By: Anne Guillot
1. There is only a 10% chance that a new company will still be in business two years from now:
The number one reason why people fail in their MLM business is because they get involved in the wrong company. And one key variable to evaluate a company is how long it has been in business. It is important to know that only 10% of new companies ever make it to their 24th month before going out of business. If a company is less than 5 years old, statistically the company is still at great risk of going out of business. You need to understand that joining a MLM company younger than 2 years old is exactly like putting your money on a high-risk volatile stock.
You should also watch out for new divisions of reputable companies and evaluate them by the same time standards as any new MLM company. The reason why the parent company decided to launch a product or service under a new company rather than with its already existing company is often because they want to protect the existing company in case the new division would fail.
You can also find an existing company which has just changed its distribution model from direct sales to network marketing. Again, past experience does not matter. Many successful companies went out of business when they decided to try to use network marketing in their new venture.
As far as pre-launches are concerned, it is essential to remember that on occasion, a brand new business will use a pre-launch as a way of raising much needed funds to fund the opening of the business. And those funds are in such case provided by unsuspecting new distributors very often attracted by hype and false promises. What happens when the company doesn’t raise enough capital to sustain the business? It crashes and burns, and the new distributors lose their investment. My advice is you should never pay anything to join a company that has not yet officially opened for business.
2. Building a downline would be a real challenge:
First, brand new MLM companies and especially pre-launches attract all kinds of tire-kickers, definitely not the best quality MLM prospects. Some people I know join a new network marketing company every few months. They are not really serious about building a MLM business, and are actually constantly looking for some get-rich-quick scheme or easy path to wealth. There is no doubt that you don’t want this kind of people in your team.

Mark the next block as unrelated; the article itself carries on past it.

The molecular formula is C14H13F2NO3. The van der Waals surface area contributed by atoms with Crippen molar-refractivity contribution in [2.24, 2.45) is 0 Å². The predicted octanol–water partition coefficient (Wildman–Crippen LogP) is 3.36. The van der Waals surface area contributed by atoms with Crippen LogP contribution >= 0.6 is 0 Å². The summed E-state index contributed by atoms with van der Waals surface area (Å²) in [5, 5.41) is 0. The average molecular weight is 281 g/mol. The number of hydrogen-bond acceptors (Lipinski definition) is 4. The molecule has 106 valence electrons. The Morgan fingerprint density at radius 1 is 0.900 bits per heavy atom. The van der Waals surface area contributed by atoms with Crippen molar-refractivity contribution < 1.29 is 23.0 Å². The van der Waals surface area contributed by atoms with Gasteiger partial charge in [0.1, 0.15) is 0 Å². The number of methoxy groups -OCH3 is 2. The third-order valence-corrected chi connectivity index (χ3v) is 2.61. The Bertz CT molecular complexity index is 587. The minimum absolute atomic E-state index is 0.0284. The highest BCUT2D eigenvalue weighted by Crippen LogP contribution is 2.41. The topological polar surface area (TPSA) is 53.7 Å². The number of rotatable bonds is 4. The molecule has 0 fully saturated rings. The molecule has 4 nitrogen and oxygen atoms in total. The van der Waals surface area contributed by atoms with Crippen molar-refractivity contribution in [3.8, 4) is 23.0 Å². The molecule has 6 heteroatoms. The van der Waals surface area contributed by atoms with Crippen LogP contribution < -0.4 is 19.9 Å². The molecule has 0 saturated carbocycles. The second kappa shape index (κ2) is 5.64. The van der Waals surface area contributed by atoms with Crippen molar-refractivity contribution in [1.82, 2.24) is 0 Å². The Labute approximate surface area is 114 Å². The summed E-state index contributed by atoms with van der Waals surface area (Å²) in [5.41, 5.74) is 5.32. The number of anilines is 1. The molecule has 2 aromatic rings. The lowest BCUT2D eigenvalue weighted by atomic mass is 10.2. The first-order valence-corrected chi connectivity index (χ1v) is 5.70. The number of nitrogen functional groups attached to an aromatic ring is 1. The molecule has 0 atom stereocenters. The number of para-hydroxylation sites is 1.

Then, unexpected or continual changes by the pre-launch or new company’s management, for instance with the products or the compensation plan, is not a good sign. These so called product enhancements, compensation plan adjustements or improvements are a proof that the company is still experimenting and that their business model is not strong enough. This should be a red flag. Your downline would also probably consider quitting because they feel the business is not on the right track. After all, everyone is looking for some security and stability.
3. You could jeopardize your biggest asset, your reputation:
If you sign up with a company in its start-up phase, you have to be prepared for the risk of losing your investment, your customer base, your business. But much worse, your reputation could also be permanently damaged. And people will be less inclined to follow you into another business opportunity if the last one you recommended crashed and burned. So ask yourself if you really want to risk damaging your reputation on a highly volatile startup just to make some money. Remember your name is your biggest asset, and make sure you don’t turn it into a liability.
As a rule of thumb, until a company has proven itself by staying in business for 24 months, it should still be considered high-risk, and I would not recommend any pre launch or brand new company. There are enough reputable companies out there for you to build a network marketing business without taking any high risks.